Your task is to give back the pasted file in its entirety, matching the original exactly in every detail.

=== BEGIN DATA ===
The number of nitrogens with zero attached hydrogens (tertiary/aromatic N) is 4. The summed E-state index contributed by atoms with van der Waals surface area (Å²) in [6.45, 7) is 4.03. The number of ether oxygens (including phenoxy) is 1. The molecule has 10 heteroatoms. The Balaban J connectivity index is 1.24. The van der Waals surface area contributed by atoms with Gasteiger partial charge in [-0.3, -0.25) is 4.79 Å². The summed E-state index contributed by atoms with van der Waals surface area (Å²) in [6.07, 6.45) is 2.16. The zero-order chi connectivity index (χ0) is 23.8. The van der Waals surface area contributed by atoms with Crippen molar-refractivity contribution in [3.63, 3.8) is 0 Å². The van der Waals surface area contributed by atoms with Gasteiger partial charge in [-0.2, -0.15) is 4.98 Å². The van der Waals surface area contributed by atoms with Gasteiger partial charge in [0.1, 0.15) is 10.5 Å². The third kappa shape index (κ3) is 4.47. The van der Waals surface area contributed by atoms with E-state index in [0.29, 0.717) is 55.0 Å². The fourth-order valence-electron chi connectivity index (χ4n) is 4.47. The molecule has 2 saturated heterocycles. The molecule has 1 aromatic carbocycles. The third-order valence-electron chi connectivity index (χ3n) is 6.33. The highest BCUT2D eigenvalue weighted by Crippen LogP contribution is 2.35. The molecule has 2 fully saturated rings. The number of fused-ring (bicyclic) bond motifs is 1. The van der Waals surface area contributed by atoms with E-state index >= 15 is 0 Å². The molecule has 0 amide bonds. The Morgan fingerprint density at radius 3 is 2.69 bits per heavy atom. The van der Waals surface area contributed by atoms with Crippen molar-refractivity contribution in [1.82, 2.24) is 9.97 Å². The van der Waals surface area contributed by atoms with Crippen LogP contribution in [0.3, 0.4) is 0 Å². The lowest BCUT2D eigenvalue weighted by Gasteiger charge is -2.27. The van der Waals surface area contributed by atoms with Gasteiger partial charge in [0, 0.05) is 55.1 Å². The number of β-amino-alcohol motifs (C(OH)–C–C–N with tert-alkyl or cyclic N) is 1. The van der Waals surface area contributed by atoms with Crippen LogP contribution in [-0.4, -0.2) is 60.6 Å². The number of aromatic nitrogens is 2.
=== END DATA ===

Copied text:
The number of nitrogens with zero attached hydrogens (tertiary/aromatic N) is 4. The summed E-state index contributed by atoms with van der Waals surface area (Å²) in [6.45, 7) is 4.03. The number of ether oxygens (including phenoxy) is 1. The molecule has 10 heteroatoms. The Balaban J connectivity index is 1.24. The van der Waals surface area contributed by atoms with Gasteiger partial charge in [-0.3, -0.25) is 4.79 Å². The summed E-state index contributed by atoms with van der Waals surface area (Å²) in [6.07, 6.45) is 2.16. The zero-order chi connectivity index (χ0) is 23.8. The van der Waals surface area contributed by atoms with Crippen molar-refractivity contribution in [3.63, 3.8) is 0 Å². The van der Waals surface area contributed by atoms with Gasteiger partial charge in [-0.2, -0.15) is 4.98 Å². The van der Waals surface area contributed by atoms with Gasteiger partial charge in [0.1, 0.15) is 10.5 Å². The third kappa shape index (κ3) is 4.47. The van der Waals surface area contributed by atoms with E-state index in [0.29, 0.717) is 55.0 Å². The fourth-order valence-electron chi connectivity index (χ4n) is 4.47. The molecule has 2 saturated heterocycles. The molecule has 1 aromatic carbocycles. The third-order valence-electron chi connectivity index (χ3n) is 6.33. The highest BCUT2D eigenvalue weighted by Crippen LogP contribution is 2.35. The molecule has 2 fully saturated rings. The number of fused-ring (bicyclic) bond motifs is 1. The van der Waals surface area contributed by atoms with E-state index >= 15 is 0 Å². The molecule has 0 amide bonds. The Morgan fingerprint density at radius 3 is 2.69 bits per heavy atom. The van der Waals surface area contributed by atoms with Crippen molar-refractivity contribution in [1.82, 2.24) is 9.97 Å². The van der Waals surface area contributed by atoms with Crippen LogP contribution in [0.3, 0.4) is 0 Å². The lowest BCUT2D eigenvalue weighted by Gasteiger charge is -2.27. The van der Waals surface area contributed by atoms with Gasteiger partial charge in [0, 0.05) is 55.1 Å². The number of β-amino-alcohol motifs (C(OH)–C–C–N with tert-alkyl or cyclic N) is 1. The van der Waals surface area contributed by atoms with Crippen LogP contribution in [-0.4, -0.2) is 60.6 Å². The number of aromatic nitrogens is 2.